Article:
Not even the “forest spirits,” however, can guarantee the bountiful harvests that once were. Poor ecological management has seen Niah’s population of 1.7 million swiftlets, first recorded in 1935, decrease by almost 90 percent over the past decades. So critical is the situation now that the Sarawak Forestry Department has begun introducing harvesting bans (the first in February 2002) to allow the swiftlet population to recoup.

Some 90m above our heads, three harvesters cling precariously to a narrow ledge of a dry sump, as they feed out their gugulugs to the riggers below. Statistics on deaths and accidents during the harvests are hard to come by in an industry where concession owners are fiercely secretive and local government officials prefer not to comment. Says Jaman, “Every year a man dies or is seriously injured. It’s usually the young and inexperienced who slip and fall.” Runoff from heavy rains, he says, makes the limestone greasy and dangerous to climb. Fueled by a lucrative Chinese market, the small fortunes harvesters stand to make justify the occupational hazards: a kilo of uncleaned black nest will fetch between RM800-1,500 ringgit (US$210-394) at market price when sold to Chinese traders in Miri, Bintulu and Kuching.

The route back to the Great Cave follows a knobby path between the stalagmites of the Traders’ Cave, a vast limestone overhang, wide enough to accommodate an entire Boeing 737. Twenty years ago, when the Niah Caves’ swiftlet population was in better shape, this was a thriving marketplace where climbers and gatherers, businessmen and buyers would haggle over harvests for days on end. These days, the now derelict traders’ bamboo houses serve as a reminder of those boom times and the inevitable decline of an age-old profession.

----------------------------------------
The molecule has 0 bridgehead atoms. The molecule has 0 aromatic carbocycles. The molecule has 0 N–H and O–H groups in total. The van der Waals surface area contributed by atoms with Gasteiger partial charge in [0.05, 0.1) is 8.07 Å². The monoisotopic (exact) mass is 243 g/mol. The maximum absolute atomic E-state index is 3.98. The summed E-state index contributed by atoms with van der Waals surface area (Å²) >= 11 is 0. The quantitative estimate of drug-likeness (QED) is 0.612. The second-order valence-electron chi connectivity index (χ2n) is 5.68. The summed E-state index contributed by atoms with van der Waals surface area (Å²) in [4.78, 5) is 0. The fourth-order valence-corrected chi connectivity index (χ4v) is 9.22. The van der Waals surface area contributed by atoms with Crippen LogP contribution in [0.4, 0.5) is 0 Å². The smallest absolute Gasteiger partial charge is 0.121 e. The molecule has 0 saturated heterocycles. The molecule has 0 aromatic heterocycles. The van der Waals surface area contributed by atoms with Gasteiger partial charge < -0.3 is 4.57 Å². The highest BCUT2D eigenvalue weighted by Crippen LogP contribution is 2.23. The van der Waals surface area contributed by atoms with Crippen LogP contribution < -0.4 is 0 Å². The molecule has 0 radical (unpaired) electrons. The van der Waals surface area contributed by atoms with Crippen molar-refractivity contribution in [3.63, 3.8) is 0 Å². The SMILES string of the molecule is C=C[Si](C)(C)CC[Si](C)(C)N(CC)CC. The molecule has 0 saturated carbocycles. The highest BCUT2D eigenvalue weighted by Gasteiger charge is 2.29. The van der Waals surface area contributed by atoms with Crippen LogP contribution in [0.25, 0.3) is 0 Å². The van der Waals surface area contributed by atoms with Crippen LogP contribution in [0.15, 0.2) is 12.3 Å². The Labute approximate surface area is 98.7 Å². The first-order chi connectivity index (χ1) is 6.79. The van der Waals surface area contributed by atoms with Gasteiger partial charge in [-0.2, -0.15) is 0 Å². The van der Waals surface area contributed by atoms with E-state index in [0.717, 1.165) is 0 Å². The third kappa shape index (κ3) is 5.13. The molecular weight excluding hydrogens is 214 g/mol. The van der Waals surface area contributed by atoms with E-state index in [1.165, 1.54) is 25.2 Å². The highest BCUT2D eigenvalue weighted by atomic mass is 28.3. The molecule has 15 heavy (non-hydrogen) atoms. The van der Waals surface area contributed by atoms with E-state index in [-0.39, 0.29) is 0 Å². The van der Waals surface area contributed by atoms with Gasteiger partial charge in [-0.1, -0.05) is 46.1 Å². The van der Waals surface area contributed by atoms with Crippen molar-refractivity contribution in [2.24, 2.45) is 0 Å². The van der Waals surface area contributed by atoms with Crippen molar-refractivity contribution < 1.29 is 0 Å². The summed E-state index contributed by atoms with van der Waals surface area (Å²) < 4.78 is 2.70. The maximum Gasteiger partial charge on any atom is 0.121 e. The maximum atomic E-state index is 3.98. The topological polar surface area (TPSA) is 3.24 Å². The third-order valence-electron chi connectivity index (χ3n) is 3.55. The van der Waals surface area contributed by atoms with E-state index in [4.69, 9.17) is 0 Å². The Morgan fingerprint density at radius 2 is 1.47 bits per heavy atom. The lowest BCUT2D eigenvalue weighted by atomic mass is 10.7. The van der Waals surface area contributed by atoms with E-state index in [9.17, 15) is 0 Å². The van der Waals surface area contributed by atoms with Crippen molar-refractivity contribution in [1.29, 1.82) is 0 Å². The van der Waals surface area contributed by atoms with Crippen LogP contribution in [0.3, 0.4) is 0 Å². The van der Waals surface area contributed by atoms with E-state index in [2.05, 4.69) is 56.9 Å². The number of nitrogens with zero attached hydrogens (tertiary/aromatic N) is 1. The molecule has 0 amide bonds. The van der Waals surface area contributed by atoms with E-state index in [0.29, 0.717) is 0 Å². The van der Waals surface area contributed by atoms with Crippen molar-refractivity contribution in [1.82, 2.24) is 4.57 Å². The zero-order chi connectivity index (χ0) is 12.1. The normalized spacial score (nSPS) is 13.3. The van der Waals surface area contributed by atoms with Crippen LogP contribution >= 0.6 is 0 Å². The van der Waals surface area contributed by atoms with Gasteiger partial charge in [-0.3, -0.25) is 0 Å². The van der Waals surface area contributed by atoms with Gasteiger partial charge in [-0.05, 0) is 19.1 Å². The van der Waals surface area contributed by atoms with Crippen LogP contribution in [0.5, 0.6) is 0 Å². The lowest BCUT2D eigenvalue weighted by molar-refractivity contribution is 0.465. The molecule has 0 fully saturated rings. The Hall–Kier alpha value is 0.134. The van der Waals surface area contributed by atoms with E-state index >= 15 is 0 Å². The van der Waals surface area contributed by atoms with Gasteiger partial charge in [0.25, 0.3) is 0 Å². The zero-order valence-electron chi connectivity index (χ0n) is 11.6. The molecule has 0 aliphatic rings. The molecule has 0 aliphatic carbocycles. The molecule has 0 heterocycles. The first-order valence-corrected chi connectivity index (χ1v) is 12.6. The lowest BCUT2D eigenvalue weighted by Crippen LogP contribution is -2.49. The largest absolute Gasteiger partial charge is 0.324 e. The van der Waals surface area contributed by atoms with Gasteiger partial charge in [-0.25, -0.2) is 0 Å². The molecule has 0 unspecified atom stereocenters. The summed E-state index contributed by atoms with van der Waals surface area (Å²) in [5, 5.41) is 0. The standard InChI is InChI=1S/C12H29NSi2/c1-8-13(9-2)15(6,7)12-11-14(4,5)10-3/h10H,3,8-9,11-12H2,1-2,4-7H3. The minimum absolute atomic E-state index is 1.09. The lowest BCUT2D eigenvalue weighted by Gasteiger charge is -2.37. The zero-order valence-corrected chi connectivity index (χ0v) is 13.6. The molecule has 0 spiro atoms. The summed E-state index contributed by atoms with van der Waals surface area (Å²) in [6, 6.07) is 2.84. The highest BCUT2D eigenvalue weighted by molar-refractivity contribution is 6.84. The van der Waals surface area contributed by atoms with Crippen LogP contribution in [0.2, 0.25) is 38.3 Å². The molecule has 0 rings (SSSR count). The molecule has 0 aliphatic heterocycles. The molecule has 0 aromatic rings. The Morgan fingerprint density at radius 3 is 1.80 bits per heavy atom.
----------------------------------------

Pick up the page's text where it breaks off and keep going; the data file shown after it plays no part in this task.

Getting There
Niah National Park is located in Sarawak, East Malaysia, and can be reached by local bus from the towns of Miri (two hours; RM15) or Bintulu (three hours; RM30) to the Park Headquarters. Longboats operate along the Niah river from Batu Niah town to the Park Ranger’s office. You can charter for RM60, or pay RM5 for a return trip with the locals.

Where to stay
Basic chalet accommodation is available at Niah Park headquarters. Prices range from RM60 (fan-cooled) to RM180 (air-conditioned) per room for overnight stays. Booking information is available through the Sarawak Tourism Board. Email: or check out

Other information:
Sarawak has a year-round hot and humid climate. Harvesting of swiftlet nests in the Great Cave takes place from August to December and January to March. However, the Sarawak Forestry Department has issued harvesting bans (last one from March to May 2002) and may issue more if swiflet populations do not recover soon.

Photos by Simon Rowe